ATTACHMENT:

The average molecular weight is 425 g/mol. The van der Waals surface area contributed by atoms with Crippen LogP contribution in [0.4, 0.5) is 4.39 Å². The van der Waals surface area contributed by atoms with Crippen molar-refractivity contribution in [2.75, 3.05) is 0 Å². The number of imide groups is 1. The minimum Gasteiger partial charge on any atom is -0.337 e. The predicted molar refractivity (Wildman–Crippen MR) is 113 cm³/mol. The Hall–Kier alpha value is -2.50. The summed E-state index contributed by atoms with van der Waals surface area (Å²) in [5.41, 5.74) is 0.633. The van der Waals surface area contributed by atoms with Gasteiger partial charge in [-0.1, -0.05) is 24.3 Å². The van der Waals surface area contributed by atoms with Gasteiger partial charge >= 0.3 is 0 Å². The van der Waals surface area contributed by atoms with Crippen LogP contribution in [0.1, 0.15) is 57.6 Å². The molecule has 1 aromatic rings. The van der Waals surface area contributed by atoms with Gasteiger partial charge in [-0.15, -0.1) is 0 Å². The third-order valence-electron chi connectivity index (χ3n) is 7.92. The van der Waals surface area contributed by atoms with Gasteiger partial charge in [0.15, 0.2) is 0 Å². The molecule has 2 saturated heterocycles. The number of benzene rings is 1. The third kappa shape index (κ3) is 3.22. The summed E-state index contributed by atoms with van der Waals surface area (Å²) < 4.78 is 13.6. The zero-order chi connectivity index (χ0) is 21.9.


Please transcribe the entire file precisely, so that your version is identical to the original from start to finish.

The average molecular weight is 425 g/mol. The van der Waals surface area contributed by atoms with Crippen LogP contribution in [0.4, 0.5) is 4.39 Å². The van der Waals surface area contributed by atoms with Crippen molar-refractivity contribution in [2.75, 3.05) is 0 Å². The number of imide groups is 1. The minimum Gasteiger partial charge on any atom is -0.337 e. The predicted molar refractivity (Wildman–Crippen MR) is 113 cm³/mol. The Hall–Kier alpha value is -2.50. The summed E-state index contributed by atoms with van der Waals surface area (Å²) in [5.41, 5.74) is 0.633. The van der Waals surface area contributed by atoms with Gasteiger partial charge in [-0.1, -0.05) is 24.3 Å². The van der Waals surface area contributed by atoms with Gasteiger partial charge >= 0.3 is 0 Å². The van der Waals surface area contributed by atoms with Crippen LogP contribution in [0.1, 0.15) is 57.6 Å². The molecule has 1 aromatic rings. The van der Waals surface area contributed by atoms with Gasteiger partial charge in [-0.15, -0.1) is 0 Å². The third-order valence-electron chi connectivity index (χ3n) is 7.92. The van der Waals surface area contributed by atoms with Gasteiger partial charge in [0.15, 0.2) is 0 Å². The molecule has 2 saturated heterocycles. The number of benzene rings is 1. The third kappa shape index (κ3) is 3.22. The summed E-state index contributed by atoms with van der Waals surface area (Å²) < 4.78 is 13.6. The zero-order chi connectivity index (χ0) is 21.9.